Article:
A movie pirate who pleaded guilty to a count of forgery for camcording in a local cinema, is now suing the Somerset County police and the MPAA after his leg was broken during the arrest in 2009. The 23-year old Timothy Epifan of Manville, New Jersey, has filed a lawsuit against the parties involved for using deadly force to apprehend him for a non-violent crime.
During the summer of 2009 two Martinsville brothers were arrested in connection with the camming of the movie Bruno at a cinema in Manville, New Jersey. Tipped off by the MPAA, the police claimed the pair had been recording first-run movies and selling the copies on the Internet.
As the brothers left the cinema, detectives stopped them and allegedly announced that they were under arrest. Paul Epifan complied without a struggle, but according to the prosecutor his brother Timothy fled and was pursued by police.
After a short chase of 20 seconds, during which Timothy Epifan lost his flip-flops and was running barefoot, the suspect stopped at the sight of two marked police cars. But while he was standing still, a third and unmarked police car ran into him.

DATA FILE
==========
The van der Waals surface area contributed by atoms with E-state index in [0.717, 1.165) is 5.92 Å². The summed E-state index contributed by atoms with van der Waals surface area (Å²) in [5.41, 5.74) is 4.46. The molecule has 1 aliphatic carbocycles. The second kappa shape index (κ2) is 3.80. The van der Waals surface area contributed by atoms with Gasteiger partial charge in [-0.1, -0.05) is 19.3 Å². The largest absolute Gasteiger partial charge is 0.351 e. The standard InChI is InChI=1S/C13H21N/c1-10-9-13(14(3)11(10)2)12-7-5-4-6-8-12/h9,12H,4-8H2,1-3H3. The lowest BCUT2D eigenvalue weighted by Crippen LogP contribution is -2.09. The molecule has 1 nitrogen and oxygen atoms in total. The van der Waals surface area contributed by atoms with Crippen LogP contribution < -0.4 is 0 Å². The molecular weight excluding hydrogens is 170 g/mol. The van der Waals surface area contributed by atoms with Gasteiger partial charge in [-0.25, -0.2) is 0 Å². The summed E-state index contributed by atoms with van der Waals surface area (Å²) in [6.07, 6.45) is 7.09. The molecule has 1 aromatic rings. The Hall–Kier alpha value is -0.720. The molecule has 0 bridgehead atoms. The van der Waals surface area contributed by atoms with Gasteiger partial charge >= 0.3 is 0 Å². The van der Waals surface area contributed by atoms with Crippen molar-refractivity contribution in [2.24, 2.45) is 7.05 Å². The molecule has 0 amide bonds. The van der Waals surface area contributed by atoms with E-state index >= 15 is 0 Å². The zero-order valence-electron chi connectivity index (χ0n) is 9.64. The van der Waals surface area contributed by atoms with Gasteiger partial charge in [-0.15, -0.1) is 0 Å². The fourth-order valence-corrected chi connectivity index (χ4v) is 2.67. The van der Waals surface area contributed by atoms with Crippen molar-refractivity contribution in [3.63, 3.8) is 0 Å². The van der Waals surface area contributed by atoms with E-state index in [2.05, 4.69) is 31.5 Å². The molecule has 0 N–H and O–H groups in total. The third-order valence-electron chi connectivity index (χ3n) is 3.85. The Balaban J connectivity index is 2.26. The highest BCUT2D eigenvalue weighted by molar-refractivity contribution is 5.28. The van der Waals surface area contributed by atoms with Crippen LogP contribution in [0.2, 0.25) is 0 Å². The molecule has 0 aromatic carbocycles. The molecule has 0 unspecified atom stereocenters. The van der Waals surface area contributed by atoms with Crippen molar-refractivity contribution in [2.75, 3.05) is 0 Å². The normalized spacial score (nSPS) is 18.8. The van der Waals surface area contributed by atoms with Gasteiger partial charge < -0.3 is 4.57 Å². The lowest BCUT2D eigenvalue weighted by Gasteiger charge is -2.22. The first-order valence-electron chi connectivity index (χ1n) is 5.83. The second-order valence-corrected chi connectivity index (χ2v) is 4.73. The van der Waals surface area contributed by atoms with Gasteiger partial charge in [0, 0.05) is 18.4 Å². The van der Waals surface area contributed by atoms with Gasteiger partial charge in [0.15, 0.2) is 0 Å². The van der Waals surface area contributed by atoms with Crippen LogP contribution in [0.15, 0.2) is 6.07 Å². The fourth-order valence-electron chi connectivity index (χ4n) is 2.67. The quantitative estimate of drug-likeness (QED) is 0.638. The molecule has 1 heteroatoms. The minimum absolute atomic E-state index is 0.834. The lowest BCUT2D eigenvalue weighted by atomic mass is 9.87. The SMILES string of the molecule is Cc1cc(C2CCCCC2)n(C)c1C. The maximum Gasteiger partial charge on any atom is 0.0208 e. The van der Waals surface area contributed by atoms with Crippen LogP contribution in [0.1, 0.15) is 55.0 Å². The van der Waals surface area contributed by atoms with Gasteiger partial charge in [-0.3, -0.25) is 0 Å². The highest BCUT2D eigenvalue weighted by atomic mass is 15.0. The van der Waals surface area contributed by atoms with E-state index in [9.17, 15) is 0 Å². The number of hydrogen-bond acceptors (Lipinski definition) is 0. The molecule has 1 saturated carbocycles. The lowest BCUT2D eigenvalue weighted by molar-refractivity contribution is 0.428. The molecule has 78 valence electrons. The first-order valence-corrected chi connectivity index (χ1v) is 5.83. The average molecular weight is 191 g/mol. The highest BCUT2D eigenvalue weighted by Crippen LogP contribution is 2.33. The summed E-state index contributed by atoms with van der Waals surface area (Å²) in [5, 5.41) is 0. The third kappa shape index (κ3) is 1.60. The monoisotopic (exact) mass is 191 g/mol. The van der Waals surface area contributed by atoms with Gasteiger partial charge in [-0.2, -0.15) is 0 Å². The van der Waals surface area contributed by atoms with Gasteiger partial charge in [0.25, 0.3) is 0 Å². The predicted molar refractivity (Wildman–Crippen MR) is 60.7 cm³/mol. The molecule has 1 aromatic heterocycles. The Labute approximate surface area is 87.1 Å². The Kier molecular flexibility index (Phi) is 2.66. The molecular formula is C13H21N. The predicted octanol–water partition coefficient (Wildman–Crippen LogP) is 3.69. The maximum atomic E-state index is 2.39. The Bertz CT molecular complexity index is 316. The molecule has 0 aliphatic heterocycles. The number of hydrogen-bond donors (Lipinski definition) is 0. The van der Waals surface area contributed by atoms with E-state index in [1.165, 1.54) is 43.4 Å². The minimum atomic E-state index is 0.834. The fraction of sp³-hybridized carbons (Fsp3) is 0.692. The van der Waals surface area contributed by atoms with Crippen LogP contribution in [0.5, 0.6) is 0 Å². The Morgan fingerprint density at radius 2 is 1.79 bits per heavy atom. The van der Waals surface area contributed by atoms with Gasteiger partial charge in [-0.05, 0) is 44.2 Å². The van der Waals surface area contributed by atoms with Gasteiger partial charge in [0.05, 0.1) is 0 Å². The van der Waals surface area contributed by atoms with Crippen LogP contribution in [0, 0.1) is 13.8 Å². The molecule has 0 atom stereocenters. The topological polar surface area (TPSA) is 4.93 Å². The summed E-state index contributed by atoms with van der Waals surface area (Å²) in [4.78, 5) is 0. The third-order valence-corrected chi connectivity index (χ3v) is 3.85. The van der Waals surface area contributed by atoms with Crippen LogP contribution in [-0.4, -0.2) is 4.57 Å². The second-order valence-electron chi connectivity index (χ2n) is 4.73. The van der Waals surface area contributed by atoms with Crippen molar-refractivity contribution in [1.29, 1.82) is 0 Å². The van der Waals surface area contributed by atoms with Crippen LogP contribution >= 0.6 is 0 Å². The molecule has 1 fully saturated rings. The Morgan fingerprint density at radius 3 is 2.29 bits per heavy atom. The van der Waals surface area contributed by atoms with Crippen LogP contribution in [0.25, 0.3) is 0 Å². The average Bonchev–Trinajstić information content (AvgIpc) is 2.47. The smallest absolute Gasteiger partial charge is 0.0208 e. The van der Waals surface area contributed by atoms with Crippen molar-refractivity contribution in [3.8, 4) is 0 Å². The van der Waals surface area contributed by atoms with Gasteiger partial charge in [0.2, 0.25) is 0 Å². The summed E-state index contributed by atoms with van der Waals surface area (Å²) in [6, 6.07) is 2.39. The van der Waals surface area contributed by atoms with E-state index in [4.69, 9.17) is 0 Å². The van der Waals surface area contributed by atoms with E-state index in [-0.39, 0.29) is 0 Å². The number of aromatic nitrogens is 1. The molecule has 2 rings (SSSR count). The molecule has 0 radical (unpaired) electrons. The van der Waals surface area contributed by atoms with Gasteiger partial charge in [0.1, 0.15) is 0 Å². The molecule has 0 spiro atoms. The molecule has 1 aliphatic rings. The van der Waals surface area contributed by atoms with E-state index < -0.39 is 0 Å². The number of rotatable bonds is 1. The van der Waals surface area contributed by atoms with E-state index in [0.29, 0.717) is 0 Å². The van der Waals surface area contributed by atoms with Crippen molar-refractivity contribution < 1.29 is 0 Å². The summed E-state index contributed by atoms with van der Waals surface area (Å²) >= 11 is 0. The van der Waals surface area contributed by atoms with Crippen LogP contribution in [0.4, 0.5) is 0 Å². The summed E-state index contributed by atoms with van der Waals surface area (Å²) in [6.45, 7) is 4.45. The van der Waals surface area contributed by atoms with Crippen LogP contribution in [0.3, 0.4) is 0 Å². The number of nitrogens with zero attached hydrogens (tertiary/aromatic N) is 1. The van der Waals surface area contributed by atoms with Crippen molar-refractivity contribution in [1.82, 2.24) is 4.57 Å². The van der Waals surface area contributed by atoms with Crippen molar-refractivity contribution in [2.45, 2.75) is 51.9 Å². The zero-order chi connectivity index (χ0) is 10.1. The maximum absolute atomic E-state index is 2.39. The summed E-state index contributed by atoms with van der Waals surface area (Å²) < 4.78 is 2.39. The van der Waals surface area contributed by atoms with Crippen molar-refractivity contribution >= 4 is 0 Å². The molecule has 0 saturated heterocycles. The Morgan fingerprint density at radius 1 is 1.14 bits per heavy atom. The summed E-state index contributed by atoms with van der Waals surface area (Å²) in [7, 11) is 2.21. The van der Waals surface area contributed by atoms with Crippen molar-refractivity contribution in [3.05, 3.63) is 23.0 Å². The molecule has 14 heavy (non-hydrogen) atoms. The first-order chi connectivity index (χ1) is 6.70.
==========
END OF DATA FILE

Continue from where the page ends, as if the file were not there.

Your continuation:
For this arrest with deadly force, Timothy Epifan has now sued both the police and the MPAA, seeking thousands of dollars in damages.
According to the complaint filed at the U.S. District Court of New Jersey, Timothy Epifan was hit from behind and dragged 10 feet into the parking lot.
In a statement the plaintiffs claim the collision “left a 10-foot trail of skid marks, bone, blood and skin,” and as a result “Epifan sustained severe leg fractures, has undergone multiple surgeries, incurred hundreds of thousands in medical bills and now walks with a cane.”
Among other things, the defendants are accused of using deadly force when there was no indication it was needed.
“Using a police motor vehicle to apprehend a suspect who is fleeing on foot by physically striking the suspect to disable and arrest the suspect constitutes deadly force,” the complaint reads.
Epifan, who was sentenced to a year in county jail and three years of probation after pleading guilty last year, hopes to be compensated for the emotional, physical and economical damages he suffered as the result of the violent arrest.